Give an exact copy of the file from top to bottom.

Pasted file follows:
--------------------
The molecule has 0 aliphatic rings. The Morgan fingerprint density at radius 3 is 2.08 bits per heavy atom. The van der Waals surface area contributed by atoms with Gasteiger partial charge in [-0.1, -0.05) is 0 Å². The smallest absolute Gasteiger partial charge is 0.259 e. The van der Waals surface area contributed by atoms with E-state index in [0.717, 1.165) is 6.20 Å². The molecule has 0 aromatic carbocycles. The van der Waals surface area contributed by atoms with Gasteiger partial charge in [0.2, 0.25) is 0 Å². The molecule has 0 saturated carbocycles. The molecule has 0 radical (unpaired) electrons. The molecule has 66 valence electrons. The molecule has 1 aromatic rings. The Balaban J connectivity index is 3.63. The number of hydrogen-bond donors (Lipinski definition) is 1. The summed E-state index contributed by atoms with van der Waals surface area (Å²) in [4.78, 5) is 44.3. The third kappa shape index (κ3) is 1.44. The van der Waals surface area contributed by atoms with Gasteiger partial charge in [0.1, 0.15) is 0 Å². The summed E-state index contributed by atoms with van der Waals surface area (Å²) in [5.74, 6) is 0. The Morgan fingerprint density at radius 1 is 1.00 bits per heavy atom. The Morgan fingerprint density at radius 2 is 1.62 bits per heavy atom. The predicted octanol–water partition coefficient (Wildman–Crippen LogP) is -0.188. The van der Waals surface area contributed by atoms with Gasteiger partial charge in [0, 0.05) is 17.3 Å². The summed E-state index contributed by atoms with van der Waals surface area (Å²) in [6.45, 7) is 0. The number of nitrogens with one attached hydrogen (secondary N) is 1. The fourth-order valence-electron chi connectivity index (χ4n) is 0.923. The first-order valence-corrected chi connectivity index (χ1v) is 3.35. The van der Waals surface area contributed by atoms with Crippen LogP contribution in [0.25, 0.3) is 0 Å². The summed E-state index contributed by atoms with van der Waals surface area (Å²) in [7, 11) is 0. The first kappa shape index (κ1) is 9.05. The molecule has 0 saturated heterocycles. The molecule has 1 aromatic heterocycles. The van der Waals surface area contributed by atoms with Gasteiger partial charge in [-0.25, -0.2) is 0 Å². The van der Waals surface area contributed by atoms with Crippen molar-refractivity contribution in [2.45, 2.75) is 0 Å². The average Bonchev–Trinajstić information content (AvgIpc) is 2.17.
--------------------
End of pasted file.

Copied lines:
The molecule has 0 aliphatic rings. The Morgan fingerprint density at radius 3 is 2.08 bits per heavy atom. The van der Waals surface area contributed by atoms with Gasteiger partial charge in [-0.1, -0.05) is 0 Å². The smallest absolute Gasteiger partial charge is 0.259 e. The van der Waals surface area contributed by atoms with E-state index in [0.717, 1.165) is 6.20 Å². The molecule has 0 aromatic carbocycles. The van der Waals surface area contributed by atoms with Gasteiger partial charge in [0.2, 0.25) is 0 Å². The molecule has 0 saturated carbocycles. The molecule has 0 radical (unpaired) electrons. The molecule has 66 valence electrons. The molecule has 1 aromatic rings. The Balaban J connectivity index is 3.63. The number of hydrogen-bond donors (Lipinski definition) is 1. The summed E-state index contributed by atoms with van der Waals surface area (Å²) in [4.78, 5) is 44.3. The third kappa shape index (κ3) is 1.44. The van der Waals surface area contributed by atoms with Gasteiger partial charge in [0.1, 0.15) is 0 Å². The summed E-state index contributed by atoms with van der Waals surface area (Å²) in [5.74, 6) is 0. The Morgan fingerprint density at radius 1 is 1.00 bits per heavy atom. The Morgan fingerprint density at radius 2 is 1.62 bits per heavy atom. The predicted octanol–water partition coefficient (Wildman–Crippen LogP) is -0.188. The van der Waals surface area contributed by atoms with Gasteiger partial charge in [0, 0.05) is 17.3 Å². The summed E-state index contributed by atoms with van der Waals surface area (Å²) in [6.45, 7) is 0. The number of nitrogens with one attached hydrogen (secondary N) is 1. The fourth-order valence-electron chi connectivity index (χ4n) is 0.923. The first-order valence-corrected chi connectivity index (χ1v) is 3.35. The van der Waals surface area contributed by atoms with Crippen LogP contribution in [0.25, 0.3) is 0 Å². The summed E-state index contributed by atoms with van der Waals surface area (Å²) in [7, 11) is 0. The first kappa shape index (κ1) is 9.05. The molecule has 0 saturated heterocycles. The molecule has 1 aromatic heterocycles. The van der Waals surface area contributed by atoms with Gasteiger partial charge in [-0.25, -0.2) is 0 Å². The van der Waals surface area contributed by atoms with Crippen molar-refractivity contribution in [2.45, 2.75) is 0 Å². The average Bonchev–Trinajstić information content (AvgIpc) is 2.17.